ABORIGINAL HERITAGE FIND UNEARTHS EVIDENCE OF EARLY INNOVATION13 February 2018
Heritage experts have found 32,000 stone items and fragments at the new Sydney Light Rail Randwick Stabling Yard and have uncovered fascinating insight into colonial Sydney and the ingenuity of the area’s local Aboriginal people.
The artefacts were discovered in 2016 following extensive sampling and archaeological investigation of the site, guided by planning conditions and carried out in collaboration with the project’s Aboriginal stakeholders.
A GML Heritage analysis found the site was probably used by Aboriginal people to make stone tools, while a chemical analysis carried out last year has revealed the stones were made from a type of flint likely originating from a surprising location – the banks of London’s River Thames.
Working with Sydney Living Museums, it was discovered the same type of stones were also found on the site of the first Government House and historical records reveal this type of flint was routinely used as ballast in 18th and early 19th century convict transport ships.
“Some of this ballast was then likely discarded on arrival in Sydney – and it’s thought local Aboriginal people used the opportunity to experiment with a new material,” Mark Goggin, Sydney Living Museums’ Executive Director said.
“The discovery of these distinctive finds both at Randwick and the site of first Government House, indicates that Aboriginal people took or were given the stones, and manufactured some traditional tools from the new material, providing evidence for the ingenuity and active presence of Aboriginal people within the newly established colony.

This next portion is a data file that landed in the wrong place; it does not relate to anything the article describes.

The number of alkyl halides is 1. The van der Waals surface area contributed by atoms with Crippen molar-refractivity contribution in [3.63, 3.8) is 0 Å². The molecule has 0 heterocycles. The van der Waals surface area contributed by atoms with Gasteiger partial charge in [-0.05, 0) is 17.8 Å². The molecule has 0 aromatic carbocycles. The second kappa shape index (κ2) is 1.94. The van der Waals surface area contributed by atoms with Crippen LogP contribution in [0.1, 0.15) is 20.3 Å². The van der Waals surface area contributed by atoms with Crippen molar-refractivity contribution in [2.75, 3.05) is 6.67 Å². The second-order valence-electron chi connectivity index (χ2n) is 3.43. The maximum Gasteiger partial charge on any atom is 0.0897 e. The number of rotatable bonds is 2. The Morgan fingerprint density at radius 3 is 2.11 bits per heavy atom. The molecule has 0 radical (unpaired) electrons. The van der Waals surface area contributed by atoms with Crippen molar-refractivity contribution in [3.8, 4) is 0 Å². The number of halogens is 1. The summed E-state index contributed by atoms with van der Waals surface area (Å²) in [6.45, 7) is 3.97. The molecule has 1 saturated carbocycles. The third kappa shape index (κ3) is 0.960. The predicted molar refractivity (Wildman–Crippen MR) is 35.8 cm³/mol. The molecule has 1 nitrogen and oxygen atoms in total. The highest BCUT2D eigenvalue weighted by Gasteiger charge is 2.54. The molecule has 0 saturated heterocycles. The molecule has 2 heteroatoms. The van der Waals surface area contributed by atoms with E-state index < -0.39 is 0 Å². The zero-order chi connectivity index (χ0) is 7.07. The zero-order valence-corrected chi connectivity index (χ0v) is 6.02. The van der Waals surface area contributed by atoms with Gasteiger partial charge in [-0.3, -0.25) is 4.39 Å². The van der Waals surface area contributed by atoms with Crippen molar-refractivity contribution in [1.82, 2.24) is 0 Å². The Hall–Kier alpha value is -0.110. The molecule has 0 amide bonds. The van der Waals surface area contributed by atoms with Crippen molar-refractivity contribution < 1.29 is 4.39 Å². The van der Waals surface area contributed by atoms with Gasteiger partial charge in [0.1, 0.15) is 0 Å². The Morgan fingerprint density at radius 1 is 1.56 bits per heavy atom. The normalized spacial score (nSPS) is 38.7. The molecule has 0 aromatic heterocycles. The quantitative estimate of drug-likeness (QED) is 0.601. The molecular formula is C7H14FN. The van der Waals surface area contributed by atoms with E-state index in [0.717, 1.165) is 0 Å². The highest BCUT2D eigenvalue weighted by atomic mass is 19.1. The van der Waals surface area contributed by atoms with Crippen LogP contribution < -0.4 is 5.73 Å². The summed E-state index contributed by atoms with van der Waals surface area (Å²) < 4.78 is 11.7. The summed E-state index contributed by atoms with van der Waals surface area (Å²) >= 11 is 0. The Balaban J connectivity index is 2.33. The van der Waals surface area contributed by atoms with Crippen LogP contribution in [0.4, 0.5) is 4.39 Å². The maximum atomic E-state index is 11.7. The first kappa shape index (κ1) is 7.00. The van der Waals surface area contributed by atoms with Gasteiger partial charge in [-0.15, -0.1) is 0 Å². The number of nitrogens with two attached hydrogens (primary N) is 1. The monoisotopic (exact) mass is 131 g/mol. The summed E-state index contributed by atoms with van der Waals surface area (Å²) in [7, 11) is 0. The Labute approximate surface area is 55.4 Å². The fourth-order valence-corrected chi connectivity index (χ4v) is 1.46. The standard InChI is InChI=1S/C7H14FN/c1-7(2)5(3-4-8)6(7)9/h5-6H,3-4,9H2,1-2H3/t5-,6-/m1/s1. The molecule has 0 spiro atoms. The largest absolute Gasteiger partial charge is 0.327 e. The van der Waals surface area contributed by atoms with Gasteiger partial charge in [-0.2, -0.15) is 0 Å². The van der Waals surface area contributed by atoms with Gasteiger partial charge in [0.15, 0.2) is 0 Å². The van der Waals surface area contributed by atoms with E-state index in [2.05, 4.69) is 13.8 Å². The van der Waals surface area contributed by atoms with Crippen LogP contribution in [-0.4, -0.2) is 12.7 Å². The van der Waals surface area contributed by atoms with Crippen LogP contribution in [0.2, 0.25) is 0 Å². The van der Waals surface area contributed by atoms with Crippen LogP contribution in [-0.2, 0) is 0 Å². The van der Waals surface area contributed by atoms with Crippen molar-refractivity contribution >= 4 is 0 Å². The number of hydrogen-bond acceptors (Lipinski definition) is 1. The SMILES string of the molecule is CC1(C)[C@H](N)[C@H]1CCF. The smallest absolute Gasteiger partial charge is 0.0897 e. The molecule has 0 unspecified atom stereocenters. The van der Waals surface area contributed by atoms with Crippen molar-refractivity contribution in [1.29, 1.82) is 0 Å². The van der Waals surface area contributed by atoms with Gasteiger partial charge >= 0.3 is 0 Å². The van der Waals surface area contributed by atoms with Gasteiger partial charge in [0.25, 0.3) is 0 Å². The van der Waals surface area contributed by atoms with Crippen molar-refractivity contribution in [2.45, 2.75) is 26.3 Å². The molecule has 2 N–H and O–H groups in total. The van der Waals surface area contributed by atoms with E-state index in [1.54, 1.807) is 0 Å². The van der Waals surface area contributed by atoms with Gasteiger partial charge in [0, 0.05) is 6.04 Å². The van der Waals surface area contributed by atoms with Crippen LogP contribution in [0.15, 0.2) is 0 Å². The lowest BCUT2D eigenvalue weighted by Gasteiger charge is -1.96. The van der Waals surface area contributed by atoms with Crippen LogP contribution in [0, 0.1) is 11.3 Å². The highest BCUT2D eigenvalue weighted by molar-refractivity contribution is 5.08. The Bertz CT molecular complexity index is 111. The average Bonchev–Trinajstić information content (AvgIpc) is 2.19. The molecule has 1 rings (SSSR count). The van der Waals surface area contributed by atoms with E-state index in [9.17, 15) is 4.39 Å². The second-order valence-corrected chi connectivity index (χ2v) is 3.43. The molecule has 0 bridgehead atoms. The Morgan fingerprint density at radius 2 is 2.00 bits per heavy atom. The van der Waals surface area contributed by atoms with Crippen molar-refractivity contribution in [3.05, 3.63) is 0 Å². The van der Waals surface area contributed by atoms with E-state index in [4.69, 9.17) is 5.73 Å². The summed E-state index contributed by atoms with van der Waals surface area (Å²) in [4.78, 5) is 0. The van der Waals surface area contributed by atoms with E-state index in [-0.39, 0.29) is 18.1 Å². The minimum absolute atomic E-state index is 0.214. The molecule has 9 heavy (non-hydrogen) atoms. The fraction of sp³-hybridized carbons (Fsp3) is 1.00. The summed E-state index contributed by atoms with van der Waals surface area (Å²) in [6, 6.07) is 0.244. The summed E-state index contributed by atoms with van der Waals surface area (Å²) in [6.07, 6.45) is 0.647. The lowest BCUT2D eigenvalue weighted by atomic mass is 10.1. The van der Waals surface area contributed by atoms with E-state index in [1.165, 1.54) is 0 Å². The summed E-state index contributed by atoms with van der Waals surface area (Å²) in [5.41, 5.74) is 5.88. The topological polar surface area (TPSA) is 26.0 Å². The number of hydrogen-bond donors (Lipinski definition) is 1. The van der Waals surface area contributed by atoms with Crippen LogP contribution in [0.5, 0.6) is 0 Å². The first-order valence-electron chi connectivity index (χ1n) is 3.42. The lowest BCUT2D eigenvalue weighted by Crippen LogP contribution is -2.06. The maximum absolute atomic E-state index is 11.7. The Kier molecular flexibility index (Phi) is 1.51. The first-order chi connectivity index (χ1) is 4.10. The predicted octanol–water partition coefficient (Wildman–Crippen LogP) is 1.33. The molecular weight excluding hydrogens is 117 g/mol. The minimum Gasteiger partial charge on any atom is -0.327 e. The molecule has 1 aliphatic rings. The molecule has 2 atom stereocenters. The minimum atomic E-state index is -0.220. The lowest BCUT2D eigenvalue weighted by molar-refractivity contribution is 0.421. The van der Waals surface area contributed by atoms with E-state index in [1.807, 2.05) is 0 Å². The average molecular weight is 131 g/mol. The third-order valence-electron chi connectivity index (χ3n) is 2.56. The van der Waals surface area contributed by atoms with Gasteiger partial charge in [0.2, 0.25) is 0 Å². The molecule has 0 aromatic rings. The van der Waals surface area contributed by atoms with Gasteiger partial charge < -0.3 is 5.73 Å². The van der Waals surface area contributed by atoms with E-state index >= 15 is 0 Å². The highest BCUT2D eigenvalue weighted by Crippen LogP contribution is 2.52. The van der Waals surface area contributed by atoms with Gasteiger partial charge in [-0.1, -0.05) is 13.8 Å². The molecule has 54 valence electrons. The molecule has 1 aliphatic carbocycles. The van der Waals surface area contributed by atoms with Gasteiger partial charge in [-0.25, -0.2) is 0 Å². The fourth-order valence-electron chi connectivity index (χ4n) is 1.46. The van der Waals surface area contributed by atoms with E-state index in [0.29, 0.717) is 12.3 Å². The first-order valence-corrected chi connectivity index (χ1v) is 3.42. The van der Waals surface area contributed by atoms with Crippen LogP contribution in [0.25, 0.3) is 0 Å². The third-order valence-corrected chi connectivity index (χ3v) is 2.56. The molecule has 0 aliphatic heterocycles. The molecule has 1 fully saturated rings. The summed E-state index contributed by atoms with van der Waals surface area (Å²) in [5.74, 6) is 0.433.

“It’s incredible to think that more than 200 years later, the Sydney Light Rail project and the Museum of Sydney on the site of first Government House, have revealed a window onto this fascinating past.”
At the time of early settlement, Randwick was in an area of dunes and marshes far enough away from early British settlement to be isolated and a location where Aboriginal people could experiment with the flint without being disturbed.
Chris Ingrey of the La Perouse Local Aboriginal Land Council, one of the light rail project’s Aboriginal stakeholders, said despite the negative effects the early years of colonisation had on the Aboriginal people of coastal Sydney, surviving Aboriginal families and their descendants successfully engaged in the colonial economy because of their ability to adapt.
“The testing and innovative sampling of resources introduced by Europeans, supported the survival of coastal Sydney Aboriginal families, a practice that is evident within our community over the past 229 years,” Mr Ingrey said.
“The use of River Thames flint is another example of our old people adapting their daily lives and customs to suit the environment around them.”
Transport for NSW and ALTRAC are working with the local Aboriginal community to gather stories about the area as well as developing a visual representation at the Randwick Stabling Yard to share the story with generations to come.
This story will also feature in a new film series Yura Nura: People and Country, launching at the Museum of Sydney in coming weeks. New displays about Aboriginal Sydney and first Government House will open later in 2018.
To read more about how we came to find the artefacts visit our newsroom.